My wife and I recently binged season 2 of Big Mouth and season 1 of Big Little Lies, and I noticed a key bit of thematic overlap between the two.
Big Mouth, Netflix’s obscene, irreverent, gut-bustingly funny cartoon about kids going through puberty, introduced the Shame Wizard character in season 2. Voiced by a slithery David Thewlis, he creeps among the kids whispering shame-inducing accusations and judgments. He even has a (NSFW) song:
Oh, I hate to be a bummer
But, my dear, I’ve got your number
And I’ll whisper it forever in your ear
Bringing the shame, shame
You’ve got no one but yourself to blame
You thought no one was watching
But I’m right here in your brain
It takes a while for each of the kids to realize that they aren’t the Wizard’s only victim. Each had separately internalized the shame and let it negatively influence their self-image and behavior.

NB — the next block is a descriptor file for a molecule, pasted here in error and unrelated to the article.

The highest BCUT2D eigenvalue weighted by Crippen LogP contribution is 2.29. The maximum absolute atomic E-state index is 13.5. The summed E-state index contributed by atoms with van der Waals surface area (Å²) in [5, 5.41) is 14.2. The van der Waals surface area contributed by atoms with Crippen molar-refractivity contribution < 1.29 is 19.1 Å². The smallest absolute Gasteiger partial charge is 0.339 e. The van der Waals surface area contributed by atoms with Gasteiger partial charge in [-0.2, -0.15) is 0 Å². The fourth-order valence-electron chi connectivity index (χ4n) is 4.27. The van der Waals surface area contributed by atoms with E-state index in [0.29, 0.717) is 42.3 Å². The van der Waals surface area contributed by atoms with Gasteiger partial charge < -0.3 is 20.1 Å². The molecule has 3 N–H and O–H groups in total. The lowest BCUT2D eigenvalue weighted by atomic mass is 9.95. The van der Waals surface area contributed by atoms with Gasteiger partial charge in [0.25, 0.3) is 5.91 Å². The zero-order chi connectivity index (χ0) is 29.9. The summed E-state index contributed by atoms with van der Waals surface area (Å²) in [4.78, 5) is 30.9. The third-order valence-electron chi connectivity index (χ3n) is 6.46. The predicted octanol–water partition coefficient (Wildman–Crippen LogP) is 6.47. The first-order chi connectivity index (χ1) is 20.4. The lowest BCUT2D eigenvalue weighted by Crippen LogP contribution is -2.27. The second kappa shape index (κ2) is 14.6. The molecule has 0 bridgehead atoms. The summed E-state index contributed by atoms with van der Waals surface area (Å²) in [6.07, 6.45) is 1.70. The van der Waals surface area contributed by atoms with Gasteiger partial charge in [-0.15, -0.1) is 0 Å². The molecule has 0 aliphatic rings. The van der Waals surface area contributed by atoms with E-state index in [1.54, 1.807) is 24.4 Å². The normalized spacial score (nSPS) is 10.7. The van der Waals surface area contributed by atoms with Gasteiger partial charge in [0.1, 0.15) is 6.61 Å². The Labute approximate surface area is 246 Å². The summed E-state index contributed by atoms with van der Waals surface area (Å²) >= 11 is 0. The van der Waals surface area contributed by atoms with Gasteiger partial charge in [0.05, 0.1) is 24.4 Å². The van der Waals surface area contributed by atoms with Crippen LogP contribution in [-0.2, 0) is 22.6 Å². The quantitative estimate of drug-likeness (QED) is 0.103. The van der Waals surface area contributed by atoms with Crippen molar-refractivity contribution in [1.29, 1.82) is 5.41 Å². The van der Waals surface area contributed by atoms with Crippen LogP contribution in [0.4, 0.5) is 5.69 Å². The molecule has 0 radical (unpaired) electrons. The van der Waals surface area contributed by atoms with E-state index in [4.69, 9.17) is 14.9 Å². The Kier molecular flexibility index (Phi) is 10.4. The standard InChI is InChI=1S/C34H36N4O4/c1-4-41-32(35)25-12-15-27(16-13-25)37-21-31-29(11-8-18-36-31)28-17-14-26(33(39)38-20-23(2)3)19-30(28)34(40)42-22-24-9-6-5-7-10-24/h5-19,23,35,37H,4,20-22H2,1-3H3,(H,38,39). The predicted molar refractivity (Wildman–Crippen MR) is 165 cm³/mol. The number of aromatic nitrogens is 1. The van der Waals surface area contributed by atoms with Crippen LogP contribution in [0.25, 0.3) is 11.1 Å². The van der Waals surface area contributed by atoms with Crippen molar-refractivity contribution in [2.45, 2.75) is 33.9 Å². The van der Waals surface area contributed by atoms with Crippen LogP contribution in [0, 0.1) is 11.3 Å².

The Shame Wizard would have fit well in Big Little Lies, the HBO series based on Liane Moriarty’s excellent book. Wealthy parents with kids in a public school deal with an accusation of bullying as they struggle with the ripple effects of domestic violence, infidelity, divorce, and trauma. What’s kept hidden from others by kids and adults, lovers and friends, because of their own version of the Shame Wizard really propels the story.
When things finally get out in the open in the final episode is when many of the characters finally experience freedom—even if, like a bandage being ripped off, it hurts like hell getting there.